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Highly regulated companies tiptoe into social media

By Linda Melone
February 11, 2013 06:00 AM ET

"We don't use the same scripted response every time, which you may find with other banks that use a standard answer approved by Legal," she says. "Our reps can use their real 'voices' and personalize a response."

In addition, Citi reps have been trained to move customers off of public feeds and into a private chat environment, where issues can be resolved confidentially and securely.

Social media can also be used for more traditional marketing efforts, such as making sure people are getting the information they need and that the information is accurate, says Peluso.

Rebuilding Trust in Banks

"One current challenge we face is that many people have a deep-seated anger with the banking industry," says Renee Brown, social media director at San Francisco-based Wells Fargo. "Consumers are not trusting us right now." That makes it especially important to engage customers constructively via social media, since many people hit social sites when they have complaints.

But the need to, for example, retain client records for seven years and make sure company reps comply with the rules and regulations can delay efforts to get involved with social media. Wells Fargo partners with consultancies that help make sure the bank meets regulatory requirements and is still "able to interact with customers, clients and potential clients," says Brown.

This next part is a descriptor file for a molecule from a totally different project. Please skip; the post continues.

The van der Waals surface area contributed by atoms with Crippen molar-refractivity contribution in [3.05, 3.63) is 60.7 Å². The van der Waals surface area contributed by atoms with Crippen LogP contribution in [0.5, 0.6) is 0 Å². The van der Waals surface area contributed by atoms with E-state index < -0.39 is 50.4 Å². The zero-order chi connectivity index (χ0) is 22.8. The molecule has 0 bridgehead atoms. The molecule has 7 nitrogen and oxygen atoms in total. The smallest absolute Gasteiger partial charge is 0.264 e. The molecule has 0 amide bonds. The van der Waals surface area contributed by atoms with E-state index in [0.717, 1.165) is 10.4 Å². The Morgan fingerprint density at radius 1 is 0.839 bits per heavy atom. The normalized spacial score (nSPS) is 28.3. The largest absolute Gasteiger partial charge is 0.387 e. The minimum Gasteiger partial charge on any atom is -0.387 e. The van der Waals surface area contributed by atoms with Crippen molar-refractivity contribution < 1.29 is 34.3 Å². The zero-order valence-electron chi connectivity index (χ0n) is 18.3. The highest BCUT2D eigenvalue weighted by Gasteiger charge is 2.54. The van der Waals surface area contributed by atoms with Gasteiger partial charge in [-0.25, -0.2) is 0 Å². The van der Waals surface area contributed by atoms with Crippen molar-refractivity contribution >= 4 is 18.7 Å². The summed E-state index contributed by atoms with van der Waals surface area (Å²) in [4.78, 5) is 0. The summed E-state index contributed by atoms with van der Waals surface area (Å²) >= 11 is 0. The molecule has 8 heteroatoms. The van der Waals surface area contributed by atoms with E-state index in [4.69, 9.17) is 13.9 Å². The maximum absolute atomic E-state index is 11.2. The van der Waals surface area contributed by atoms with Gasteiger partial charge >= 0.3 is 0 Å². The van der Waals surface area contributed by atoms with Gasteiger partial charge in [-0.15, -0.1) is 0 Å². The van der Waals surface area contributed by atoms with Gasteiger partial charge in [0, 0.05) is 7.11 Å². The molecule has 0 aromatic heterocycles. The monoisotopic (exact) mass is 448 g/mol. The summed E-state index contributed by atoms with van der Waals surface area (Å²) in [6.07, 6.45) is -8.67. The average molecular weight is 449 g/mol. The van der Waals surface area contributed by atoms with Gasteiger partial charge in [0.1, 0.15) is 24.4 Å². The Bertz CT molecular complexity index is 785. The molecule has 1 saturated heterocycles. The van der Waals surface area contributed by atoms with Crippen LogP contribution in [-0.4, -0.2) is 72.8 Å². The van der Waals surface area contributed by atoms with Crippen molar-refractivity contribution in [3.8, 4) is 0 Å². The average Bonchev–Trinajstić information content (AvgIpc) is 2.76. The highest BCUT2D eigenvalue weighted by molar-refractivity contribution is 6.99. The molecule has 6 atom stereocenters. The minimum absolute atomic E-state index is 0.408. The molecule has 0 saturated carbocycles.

Wells Fargo's vendors include Hearsay, Socialware and Actiance. "These companies offer software to help with pre- and post-review options to ensure content is appropriately vetted, helping to streamline our internal processes," says Brown.

The two most regulated areas involve broker-dealers. They include investment banking and Wells Fargo's brokerage unit, as well as its home mortgage consultant network, says Brown.

One of the first steps in resolving customer issues is to separate actionable complaints from people who simply want to vent, says Brown. From there, helping customers resolve problems must exclude, by law, giving financial advice via social networks.

"While you may post a note to a friend about an investment, when you are licensed, you can't use certain terms such as mutual fund without it triggering the need for a disclosure," says Brown. "We make sure we go through the right compliance reviews before it's posted so nothing gets out there that shouldn't be posted."

This involves the bank's vendors "along with our legal and compliance partners to ensure we have the right oversight in place, but also the ability to be timely in posting and responding on social media channels," Brown says.

Best Practices

Tips for Going Social in a Regulated Industry

1. Work with the legal department, human resources and other groups to understand regulatory and legal requirements and create policies and procedures that work for all constituencies: regulators, employees and customers.

2. When in doubt about whether you're in compliance, take a public conversation into a more private venue, like email or the telephone.

3. Educate anyone in your company who's involved in social media about your policies. Explain why those policies exist, and discuss the best ways to use social media while remaining in compliance with regulations.

4. Like a company in a less regulated industry, develop a social media voice that's true to your brand, respond quickly to negative comments, and provide lots of relevant and updated content -- so people have a reason to come back.

5. Always disclose your connection to your company (including your title and the department you work in) when you comment or ask a question on social media.

— Linda Melone

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